Wednesday, June 21, 2017

American Names


I was on the road recently and posted on Facebook (Marianne was driving at the time):

What a country this is for names! Mud Turnpike. Clums Corner. Farm to Market Road. Cropseyville. Quakenkill (river). Dyken Pond. Pickleville Road. Little Hoosic River. Bee Hill. All within a few miles of each other.
Which was responsible not only for our visiting a friend who lived nearby and noticed we were driving through, but also for over fifty comments on Funny Names People Have Known.

All of which was good clean fun. (Though if you live in Pennsylvania you will, after a few decades, grow tired of hearing people snicker about Intercourse and Bird in Hand.) (Not that I kept myself from snickering when I was in Dildo, Newfoundland, so l'm not going to put on airs here.) But I really wasn't making fun of those names, or if I was only a little bit. There is an honest, plain-spoken beauty to old American names. Even a kind of poetry.

Here's an excerpt (with a couple of sentences cut off of the first paragraph) fro a story I wrote titled "Mother Grasshopper":

Our business entailed constant travel.  We went to Brinkerton with cholera and to Roxborough with typhus.  We passed through Denver and Venice and Saint Petersburg and left behind fleas, rats, and plague.  In Upper Black Eddy, it was ebola.  We never stayed long enough to see the results of our work, but I read the newspapers afterwards, and it was about what you would expect…
 We walked to Tylersburg, Rutledge, and Uniontown and took wagons to Shoemakersville, Confluence, and South Gibson.  Booked onto steam trains for Mount Lebanon, Mount Bethel, Mount Aetna, and Mount Nebo and diesel trains to McKeesport, Reinholds Station, and Broomall.  Boarded buses to Carbondale, Feasterville, June Bug, and Lincoln Falls.  Caught commuter flights to Paradise, Nickel Mines, Niantic, and Zion. The time passed quickly.

I hope you can hear the music there. I was trying to evoke the homely rhythms of the plains states, where you can get on an Interstate and drive all night, while periodically an exit sign drifts by for Berlin or Paris or Vienna or London, so that eventually you begin to hallucinate that you got onto the wrong road and are traveling one with off-tamps to all the major cities of the Earth.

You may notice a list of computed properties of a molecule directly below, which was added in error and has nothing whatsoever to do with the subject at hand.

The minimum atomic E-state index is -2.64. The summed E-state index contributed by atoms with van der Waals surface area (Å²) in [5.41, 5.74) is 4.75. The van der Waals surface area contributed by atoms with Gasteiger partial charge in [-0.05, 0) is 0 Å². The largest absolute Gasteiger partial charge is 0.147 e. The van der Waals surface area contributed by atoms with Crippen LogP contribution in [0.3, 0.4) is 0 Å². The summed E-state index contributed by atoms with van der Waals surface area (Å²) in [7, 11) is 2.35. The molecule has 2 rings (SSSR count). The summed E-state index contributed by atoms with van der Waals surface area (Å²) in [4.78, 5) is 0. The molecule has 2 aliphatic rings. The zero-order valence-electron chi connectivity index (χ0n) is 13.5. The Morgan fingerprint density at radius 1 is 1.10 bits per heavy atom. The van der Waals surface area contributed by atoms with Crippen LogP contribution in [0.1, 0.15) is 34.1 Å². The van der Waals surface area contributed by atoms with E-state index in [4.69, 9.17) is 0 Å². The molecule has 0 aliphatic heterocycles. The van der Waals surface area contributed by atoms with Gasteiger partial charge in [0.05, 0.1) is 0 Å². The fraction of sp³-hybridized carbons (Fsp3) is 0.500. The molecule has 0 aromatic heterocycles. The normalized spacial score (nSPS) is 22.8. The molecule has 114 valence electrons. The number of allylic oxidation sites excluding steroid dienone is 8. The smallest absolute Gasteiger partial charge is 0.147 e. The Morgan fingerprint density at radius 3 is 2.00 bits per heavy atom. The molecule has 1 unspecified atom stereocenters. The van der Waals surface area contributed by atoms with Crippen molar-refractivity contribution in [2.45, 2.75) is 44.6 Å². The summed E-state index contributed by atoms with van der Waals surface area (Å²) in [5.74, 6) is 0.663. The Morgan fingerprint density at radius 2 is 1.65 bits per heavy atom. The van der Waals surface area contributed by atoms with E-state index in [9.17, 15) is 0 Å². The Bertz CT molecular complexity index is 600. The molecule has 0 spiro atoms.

That was the intent, anyway. It fit the story, which was a strange one. But I'm going to share a minor secret here: All those names are of places in Pennsylvania.

Why did I do that? Because I could, mostly. Because even though they were from a single state, they sounded like they were scattered across America. And because as long as you're writing a story, you might as well leave a few Easter eggs behind, to amuse those few who happen to notice.



Kevin Cheek said...

I did not know there was a Denver in Pennsylvania, but I did know that there is an Allentown in Arizona.

Forgive me for making this observation (you know I can't help myself), but you appear to have inherited Lafferty's love of the poetry of lists. That passage sounds beautiful when read aloud, even though it's listing a series of gruesome diseases.

Unknown said...

"There is an honest, plain-spoken beauty to old American names. Even a kind of poetry".

Oh, yeah... great! But let me show you one more possibe trip... starting with Boring, Oregon or Idiotville, Oregon or Last Chance, Idaho... going through Acccident, Maryland... and finishing in Hell, Michigan. A real treasure for those linguists who study toponymy.

And for God's sake, Michael, why America needs five Moscows: Moscow, Idaho; Moscow, Iowa; Moscow, Pennsylvania; Moscow, Vermont and Moscow, Wisconsin? May be they simply envy us?


Michael Swanwick said...

Well... having been to the real Moscow... and having been to the plains states... I can see why a lot of people would wish to have something approximating the city of the Kremlin and the Arbat in their state. Rather than what they have.

Unknown said...

By the way, sometimes Russian toponymy is so whimsical as well. Sometimes I'm sad that it's practically impossible to convey its meaning in English.